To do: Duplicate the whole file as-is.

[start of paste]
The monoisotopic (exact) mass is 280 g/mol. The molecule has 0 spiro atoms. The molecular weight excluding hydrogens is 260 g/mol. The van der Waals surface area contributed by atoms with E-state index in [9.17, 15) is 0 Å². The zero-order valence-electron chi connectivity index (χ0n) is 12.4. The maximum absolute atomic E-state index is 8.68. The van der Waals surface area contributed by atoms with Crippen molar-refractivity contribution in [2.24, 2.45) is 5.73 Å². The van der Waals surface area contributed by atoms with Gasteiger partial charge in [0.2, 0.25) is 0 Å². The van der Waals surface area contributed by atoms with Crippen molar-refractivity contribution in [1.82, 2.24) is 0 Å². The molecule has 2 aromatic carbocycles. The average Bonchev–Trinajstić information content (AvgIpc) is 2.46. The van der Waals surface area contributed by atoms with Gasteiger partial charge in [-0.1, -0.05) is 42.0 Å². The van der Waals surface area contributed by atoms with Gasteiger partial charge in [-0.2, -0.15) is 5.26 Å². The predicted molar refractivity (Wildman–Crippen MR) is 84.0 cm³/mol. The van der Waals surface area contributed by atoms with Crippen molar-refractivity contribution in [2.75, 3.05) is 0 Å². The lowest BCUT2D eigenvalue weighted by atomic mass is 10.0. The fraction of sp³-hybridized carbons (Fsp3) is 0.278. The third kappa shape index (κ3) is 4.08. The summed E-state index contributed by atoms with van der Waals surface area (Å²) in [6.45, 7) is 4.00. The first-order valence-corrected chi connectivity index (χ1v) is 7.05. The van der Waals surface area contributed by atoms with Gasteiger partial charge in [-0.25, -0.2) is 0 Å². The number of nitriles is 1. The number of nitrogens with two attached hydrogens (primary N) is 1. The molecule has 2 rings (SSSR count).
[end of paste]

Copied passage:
The monoisotopic (exact) mass is 280 g/mol. The molecule has 0 spiro atoms. The molecular weight excluding hydrogens is 260 g/mol. The van der Waals surface area contributed by atoms with E-state index in [9.17, 15) is 0 Å². The zero-order valence-electron chi connectivity index (χ0n) is 12.4. The maximum absolute atomic E-state index is 8.68. The van der Waals surface area contributed by atoms with Crippen molar-refractivity contribution in [2.24, 2.45) is 5.73 Å². The van der Waals surface area contributed by atoms with Gasteiger partial charge in [0.2, 0.25) is 0 Å². The van der Waals surface area contributed by atoms with Crippen molar-refractivity contribution in [1.82, 2.24) is 0 Å². The molecule has 2 aromatic carbocycles. The average Bonchev–Trinajstić information content (AvgIpc) is 2.46. The van der Waals surface area contributed by atoms with Gasteiger partial charge in [-0.1, -0.05) is 42.0 Å². The van der Waals surface area contributed by atoms with Gasteiger partial charge in [-0.2, -0.15) is 5.26 Å². The predicted molar refractivity (Wildman–Crippen MR) is 84.0 cm³/mol. The van der Waals surface area contributed by atoms with Crippen molar-refractivity contribution in [2.75, 3.05) is 0 Å². The lowest BCUT2D eigenvalue weighted by atomic mass is 10.0. The fraction of sp³-hybridized carbons (Fsp3) is 0.278. The third kappa shape index (κ3) is 4.08. The summed E-state index contributed by atoms with van der Waals surface area (Å²) in [6.45, 7) is 4.00. The first-order valence-corrected chi connectivity index (χ1v) is 7.05. The van der Waals surface area contributed by atoms with Gasteiger partial charge in [-0.25, -0.2) is 0 Å². The number of nitriles is 1. The number of nitrogens with two attached hydrogens (primary N) is 1. The molecule has 2 rings (SSSR count).